3 Keys To Dialing In Your Macro Nutrient RatiosFeb 11, 2020
Building? Maintaining? Looking to lose some fat? What you eat is as important as how you work out. Craft your macro-nutrient ratio with these tips!
I often get asked questions like, "What amounts of carbohydrates do you recommend for bulking?" "How much protein do I need during weight loss?" and "Is there an ideal macro ratio for getting rid of unwanted fat?" If you've ever asked someone these questions, you may have also tried a ratio you saw someone touting and found that it definitely didn't work for you. Maybe you felt groggy or exhausted all the time, or you expected gains that never showed up. This is all too common.
The truth is that just like everyone has different goals, everyone has to take a different road to get to their ideal body. Otherwise, building lean mass, shedding unwanted fat, and maintaining your goal weight would be easy—just adjust your calories and you'd be set! Sadly, it's not that simple.
Does this mean we're all doomed to start from scratch and tinker until we find our way? Definitely not. Here are three factors that can help you establish an effective starting point for your journey from "before" to "after."
Factor 1: Fitness Goals
Your first step is to choose what's more important to you: fat loss or lean mass gains. You may ask, "What if I want both?" However, this is one of those situations where you're better off tackling one goal at a time. While lean mass gains can occur alongside fat loss, neither process will occur at its full potential. Why? Higher carbohydrate ratios augment lean mass gains, while lower carbohydrate ratios tend to accelerate fat loss.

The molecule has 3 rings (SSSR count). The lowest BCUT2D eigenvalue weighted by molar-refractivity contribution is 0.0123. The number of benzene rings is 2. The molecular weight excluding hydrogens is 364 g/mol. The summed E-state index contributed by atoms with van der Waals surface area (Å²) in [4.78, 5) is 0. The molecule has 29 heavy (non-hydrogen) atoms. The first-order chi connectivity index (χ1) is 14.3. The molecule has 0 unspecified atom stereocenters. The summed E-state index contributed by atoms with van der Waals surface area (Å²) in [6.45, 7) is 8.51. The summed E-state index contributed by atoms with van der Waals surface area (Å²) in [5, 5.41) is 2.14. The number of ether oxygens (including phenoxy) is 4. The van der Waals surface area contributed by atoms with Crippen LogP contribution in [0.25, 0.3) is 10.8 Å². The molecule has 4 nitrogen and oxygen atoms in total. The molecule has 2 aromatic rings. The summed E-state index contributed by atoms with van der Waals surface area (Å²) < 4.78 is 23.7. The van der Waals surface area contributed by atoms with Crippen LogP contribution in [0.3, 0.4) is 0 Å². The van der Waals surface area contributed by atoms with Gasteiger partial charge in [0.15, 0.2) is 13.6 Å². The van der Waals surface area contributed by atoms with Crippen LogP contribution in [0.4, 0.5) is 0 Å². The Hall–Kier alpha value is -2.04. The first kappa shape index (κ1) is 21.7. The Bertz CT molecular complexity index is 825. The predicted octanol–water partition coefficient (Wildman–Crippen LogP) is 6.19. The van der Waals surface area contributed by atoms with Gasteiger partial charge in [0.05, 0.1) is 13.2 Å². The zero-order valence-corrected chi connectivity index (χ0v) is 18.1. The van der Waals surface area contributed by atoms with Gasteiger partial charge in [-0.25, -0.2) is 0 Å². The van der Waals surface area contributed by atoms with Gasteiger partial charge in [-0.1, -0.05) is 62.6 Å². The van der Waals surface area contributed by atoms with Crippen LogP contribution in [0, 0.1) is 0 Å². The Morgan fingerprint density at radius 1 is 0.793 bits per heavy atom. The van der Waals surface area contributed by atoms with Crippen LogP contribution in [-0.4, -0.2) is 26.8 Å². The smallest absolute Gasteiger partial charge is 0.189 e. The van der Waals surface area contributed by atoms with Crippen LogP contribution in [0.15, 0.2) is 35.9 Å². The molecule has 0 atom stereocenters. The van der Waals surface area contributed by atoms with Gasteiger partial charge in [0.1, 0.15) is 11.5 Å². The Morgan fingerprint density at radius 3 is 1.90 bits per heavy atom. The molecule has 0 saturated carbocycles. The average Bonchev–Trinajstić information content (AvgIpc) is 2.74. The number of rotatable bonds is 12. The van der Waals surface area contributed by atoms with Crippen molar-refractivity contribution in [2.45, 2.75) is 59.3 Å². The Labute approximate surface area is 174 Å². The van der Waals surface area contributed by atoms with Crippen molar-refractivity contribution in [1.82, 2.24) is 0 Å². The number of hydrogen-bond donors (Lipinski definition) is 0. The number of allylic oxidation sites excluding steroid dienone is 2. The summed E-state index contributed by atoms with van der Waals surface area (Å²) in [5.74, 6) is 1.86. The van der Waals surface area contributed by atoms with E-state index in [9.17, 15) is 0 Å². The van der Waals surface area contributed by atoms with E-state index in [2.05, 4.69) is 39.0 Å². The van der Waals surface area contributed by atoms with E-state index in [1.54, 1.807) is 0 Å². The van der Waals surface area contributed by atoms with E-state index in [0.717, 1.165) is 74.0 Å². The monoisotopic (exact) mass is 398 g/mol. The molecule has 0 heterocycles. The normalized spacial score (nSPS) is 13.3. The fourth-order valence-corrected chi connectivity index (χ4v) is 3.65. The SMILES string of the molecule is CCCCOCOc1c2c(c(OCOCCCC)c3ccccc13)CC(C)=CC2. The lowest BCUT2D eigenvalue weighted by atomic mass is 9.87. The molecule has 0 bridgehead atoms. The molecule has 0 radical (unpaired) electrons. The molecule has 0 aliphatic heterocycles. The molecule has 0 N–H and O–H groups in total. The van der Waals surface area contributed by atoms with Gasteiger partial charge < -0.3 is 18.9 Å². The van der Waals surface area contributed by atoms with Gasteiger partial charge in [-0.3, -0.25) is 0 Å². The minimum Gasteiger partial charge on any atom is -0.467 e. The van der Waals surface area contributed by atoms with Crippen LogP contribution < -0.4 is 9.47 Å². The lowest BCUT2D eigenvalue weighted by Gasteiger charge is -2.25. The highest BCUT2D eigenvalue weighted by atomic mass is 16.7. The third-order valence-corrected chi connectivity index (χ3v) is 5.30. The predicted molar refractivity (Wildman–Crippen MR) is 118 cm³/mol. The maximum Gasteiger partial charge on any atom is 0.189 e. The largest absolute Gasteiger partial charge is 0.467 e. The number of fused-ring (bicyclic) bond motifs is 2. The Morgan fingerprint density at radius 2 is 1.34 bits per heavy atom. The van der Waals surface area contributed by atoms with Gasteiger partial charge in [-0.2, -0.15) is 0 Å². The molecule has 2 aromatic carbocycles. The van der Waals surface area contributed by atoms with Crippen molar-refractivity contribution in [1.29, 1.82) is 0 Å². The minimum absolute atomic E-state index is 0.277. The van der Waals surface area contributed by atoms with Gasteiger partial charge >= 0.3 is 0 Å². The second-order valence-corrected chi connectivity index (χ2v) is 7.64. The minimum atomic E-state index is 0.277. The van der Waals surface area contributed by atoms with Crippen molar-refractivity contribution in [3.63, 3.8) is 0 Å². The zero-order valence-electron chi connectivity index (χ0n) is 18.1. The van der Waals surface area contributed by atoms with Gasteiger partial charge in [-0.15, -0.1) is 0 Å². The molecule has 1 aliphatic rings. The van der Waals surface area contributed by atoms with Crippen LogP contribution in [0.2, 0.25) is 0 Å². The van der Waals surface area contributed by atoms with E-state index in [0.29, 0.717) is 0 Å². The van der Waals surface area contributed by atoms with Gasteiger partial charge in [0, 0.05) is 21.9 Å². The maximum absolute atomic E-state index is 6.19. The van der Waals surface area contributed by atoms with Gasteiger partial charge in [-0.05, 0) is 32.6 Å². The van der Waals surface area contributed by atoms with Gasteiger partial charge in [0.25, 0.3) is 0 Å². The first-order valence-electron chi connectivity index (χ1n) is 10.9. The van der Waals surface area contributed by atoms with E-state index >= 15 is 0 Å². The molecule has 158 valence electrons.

There are ways you can move incrementally toward fat and build muscle simultaneously, such as carb-cycling, where you alternate muscle-building phases of higher carbs with periods of lower carbs to encourage fat burning. Some recent research also supports intermittent fasting as a means of achieving both fat loss and mass gains. However, individual results vary in both cases, and neither is an excuse to disregard your macros altogether.
Regardless of what method you choose, you'll see more pronounced mass gains, or more rapid fat loss, if you focus primarily on one main goal at a time. Many pro fitness athletes utilize a "building" phase lasting several weeks or months, followed by a "cutting" phase to achieve a well-developed, yet lean physique. This doesn't have to be extreme or unpleasant in order to work, as long as you stick to these typical macro-nutrient ranges.
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